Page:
Going Public: Diversity Disclosures by Large U. K. Law Firms

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Going Public: Diversity Disclosures by Large U. K. Law Firms. / Vaughan, Steven.

In: Fordham Law Review, Vol. 83, No. 5, 01.04.2015, p. 2301-2324.

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@article{090766a5c2954e8d842be798dd39dd12,
title = "Going Public: Diversity Disclosures by Large U. K. Law Firms",
abstract = "The Legal Services Board (LSB) has been the parent regulator of legalservices in England and Wales since 2009. Born of the wide-rangingreforms introduced by the Legal Services Act 2007 (LSA), the LSB istasked with promoting the regulatory objectives contained within the LSA,including “encouraging an independent, strong, diverse and effective legalprofession.”1 In July 2011, the LSB introduced a rule requiring thecollection of data on workforce diversity and the publication of that data bythe legal profession. This was the first—and indeed, is the only—directregulatory intervention taken with regard to diversity in the legalprofession.2 The LSB{\textquoteright}s reporting rule forms the heart of this Article.Three arguments are put forward in this Article. The first is that theLSB{\textquoteright}s rule was not necessary, as the majority of large law firms in theUnited Kingdom were already disclosing, without regulatory interventioninto the market, some diversity data. The second is that, even if there weregood grounds for the LSB{\textquoteright}s rule, it was likely to face significant challenges.The third argument in this Article is that the operationalization of theLSB{\textquoteright}s reporting rule has left much to be desired. ",
keywords = "diversity, legal profession, CSR",
author = "Steven Vaughan",
year = "2015",
month = apr,
day = "1",
language = "English",
volume = "83",
pages = "2301--2324",
journal = "Fordham Law Review",
issn = "0015-704X",
publisher = "Fordham University School of Law",
number = "5",

}

RIS

TY - JOUR

T1 - Going Public: Diversity Disclosures by Large U. K. Law Firms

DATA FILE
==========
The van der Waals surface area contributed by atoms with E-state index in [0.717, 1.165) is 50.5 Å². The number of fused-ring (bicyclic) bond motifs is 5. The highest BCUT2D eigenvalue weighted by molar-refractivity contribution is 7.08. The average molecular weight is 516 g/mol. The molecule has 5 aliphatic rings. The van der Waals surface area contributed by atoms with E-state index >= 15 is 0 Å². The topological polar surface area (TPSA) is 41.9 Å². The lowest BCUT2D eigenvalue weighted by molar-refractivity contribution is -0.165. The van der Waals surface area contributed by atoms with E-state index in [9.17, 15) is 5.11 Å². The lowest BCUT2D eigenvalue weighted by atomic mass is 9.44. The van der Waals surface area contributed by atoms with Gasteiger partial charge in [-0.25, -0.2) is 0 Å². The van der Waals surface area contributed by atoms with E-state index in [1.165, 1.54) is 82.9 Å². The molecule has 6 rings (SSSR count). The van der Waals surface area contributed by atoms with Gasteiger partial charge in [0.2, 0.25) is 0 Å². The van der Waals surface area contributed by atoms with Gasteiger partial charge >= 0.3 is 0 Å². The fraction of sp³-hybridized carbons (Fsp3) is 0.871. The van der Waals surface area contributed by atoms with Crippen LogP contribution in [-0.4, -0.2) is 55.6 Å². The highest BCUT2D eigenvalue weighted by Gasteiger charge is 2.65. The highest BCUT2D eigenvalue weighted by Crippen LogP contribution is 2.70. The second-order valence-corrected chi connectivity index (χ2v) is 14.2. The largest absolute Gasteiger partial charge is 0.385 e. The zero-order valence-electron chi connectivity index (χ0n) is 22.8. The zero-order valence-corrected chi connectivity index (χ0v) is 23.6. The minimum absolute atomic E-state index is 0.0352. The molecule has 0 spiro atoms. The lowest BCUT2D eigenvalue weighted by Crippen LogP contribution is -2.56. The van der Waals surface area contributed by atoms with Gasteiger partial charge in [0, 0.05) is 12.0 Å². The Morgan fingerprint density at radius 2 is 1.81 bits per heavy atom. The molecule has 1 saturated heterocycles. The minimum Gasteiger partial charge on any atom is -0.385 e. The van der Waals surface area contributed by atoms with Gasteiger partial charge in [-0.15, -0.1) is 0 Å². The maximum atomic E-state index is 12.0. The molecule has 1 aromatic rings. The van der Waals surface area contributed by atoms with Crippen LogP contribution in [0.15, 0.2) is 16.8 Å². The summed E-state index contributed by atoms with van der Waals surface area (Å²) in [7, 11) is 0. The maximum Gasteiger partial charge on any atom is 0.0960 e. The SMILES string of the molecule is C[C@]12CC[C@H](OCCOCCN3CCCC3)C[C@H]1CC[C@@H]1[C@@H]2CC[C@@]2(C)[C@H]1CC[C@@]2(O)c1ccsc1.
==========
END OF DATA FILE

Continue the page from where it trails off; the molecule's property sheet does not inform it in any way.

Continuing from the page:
AU - Vaughan, Steven

PY - 2015/4/1

Y1 - 2015/4/1

N2 - The Legal Services Board (LSB) has been the parent regulator of legalservices in England and Wales since 2009. Born of the wide-rangingreforms introduced by the Legal Services Act 2007 (LSA), the LSB istasked with promoting the regulatory objectives contained within the LSA,including “encouraging an independent, strong, diverse and effective legalprofession.”1 In July 2011, the LSB introduced a rule requiring thecollection of data on workforce diversity and the publication of that data bythe legal profession. This was the first—and indeed, is the only—directregulatory intervention taken with regard to diversity in the legalprofession.2 The LSB’s reporting rule forms the heart of this Article.Three arguments are put forward in this Article. The first is that theLSB’s rule was not necessary, as the majority of large law firms in theUnited Kingdom were already disclosing, without regulatory interventioninto the market, some diversity data. The second is that, even if there weregood grounds for the LSB’s rule, it was likely to face significant challenges.The third argument in this Article is that the operationalization of theLSB’s reporting rule has left much to be desired.

AB - The Legal Services Board (LSB) has been the parent regulator of legalservices in England and Wales since 2009. Born of the wide-rangingreforms introduced by the Legal Services Act 2007 (LSA), the LSB istasked with promoting the regulatory objectives contained within the LSA,including “encouraging an independent, strong, diverse and effective legalprofession.”1 In July 2011, the LSB introduced a rule requiring thecollection of data on workforce diversity and the publication of that data bythe legal profession. This was the first—and indeed, is the only—directregulatory intervention taken with regard to diversity in the legalprofession.2 The LSB’s reporting rule forms the heart of this Article.Three arguments are put forward in this Article. The first is that theLSB’s rule was not necessary, as the majority of large law firms in theUnited Kingdom were already disclosing, without regulatory interventioninto the market, some diversity data. The second is that, even if there weregood grounds for the LSB’s rule, it was likely to face significant challenges.The third argument in this Article is that the operationalization of theLSB’s reporting rule has left much to be desired.

KW - diversity

KW - legal profession

KW - CSR

M3 - Article

VL - 83

SP - 2301

EP - 2324

JO - Fordham Law Review

JF - Fordham Law Review

SN - 0015-704X

IS - 5

ER -